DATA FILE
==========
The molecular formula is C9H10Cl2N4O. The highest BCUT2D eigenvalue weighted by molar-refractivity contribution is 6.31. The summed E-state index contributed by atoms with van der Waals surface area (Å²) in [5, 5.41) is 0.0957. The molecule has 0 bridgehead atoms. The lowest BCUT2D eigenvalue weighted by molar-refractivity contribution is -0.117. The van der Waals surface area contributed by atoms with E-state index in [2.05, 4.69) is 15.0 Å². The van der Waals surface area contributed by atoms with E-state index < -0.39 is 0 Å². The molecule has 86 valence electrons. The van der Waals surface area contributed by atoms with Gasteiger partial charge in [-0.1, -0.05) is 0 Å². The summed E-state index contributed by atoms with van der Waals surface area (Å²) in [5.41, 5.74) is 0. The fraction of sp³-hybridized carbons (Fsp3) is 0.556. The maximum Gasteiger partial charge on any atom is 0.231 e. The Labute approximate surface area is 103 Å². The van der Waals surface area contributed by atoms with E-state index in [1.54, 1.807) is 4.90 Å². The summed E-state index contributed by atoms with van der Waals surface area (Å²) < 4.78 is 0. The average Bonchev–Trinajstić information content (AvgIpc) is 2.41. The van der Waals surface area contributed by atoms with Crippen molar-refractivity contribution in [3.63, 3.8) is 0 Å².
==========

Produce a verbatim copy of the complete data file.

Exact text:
The molecular formula is C9H10Cl2N4O. The highest BCUT2D eigenvalue weighted by molar-refractivity contribution is 6.31. The summed E-state index contributed by atoms with van der Waals surface area (Å²) in [5, 5.41) is 0.0957. The molecule has 0 bridgehead atoms. The lowest BCUT2D eigenvalue weighted by molar-refractivity contribution is -0.117. The van der Waals surface area contributed by atoms with E-state index in [2.05, 4.69) is 15.0 Å². The van der Waals surface area contributed by atoms with E-state index < -0.39 is 0 Å². The molecule has 86 valence electrons. The van der Waals surface area contributed by atoms with Gasteiger partial charge in [-0.1, -0.05) is 0 Å². The summed E-state index contributed by atoms with van der Waals surface area (Å²) in [5.41, 5.74) is 0. The fraction of sp³-hybridized carbons (Fsp3) is 0.556. The maximum Gasteiger partial charge on any atom is 0.231 e. The Labute approximate surface area is 103 Å². The van der Waals surface area contributed by atoms with E-state index in [1.54, 1.807) is 4.90 Å². The summed E-state index contributed by atoms with van der Waals surface area (Å²) < 4.78 is 0. The average Bonchev–Trinajstić information content (AvgIpc) is 2.41. The van der Waals surface area contributed by atoms with Crippen molar-refractivity contribution in [3.63, 3.8) is 0 Å².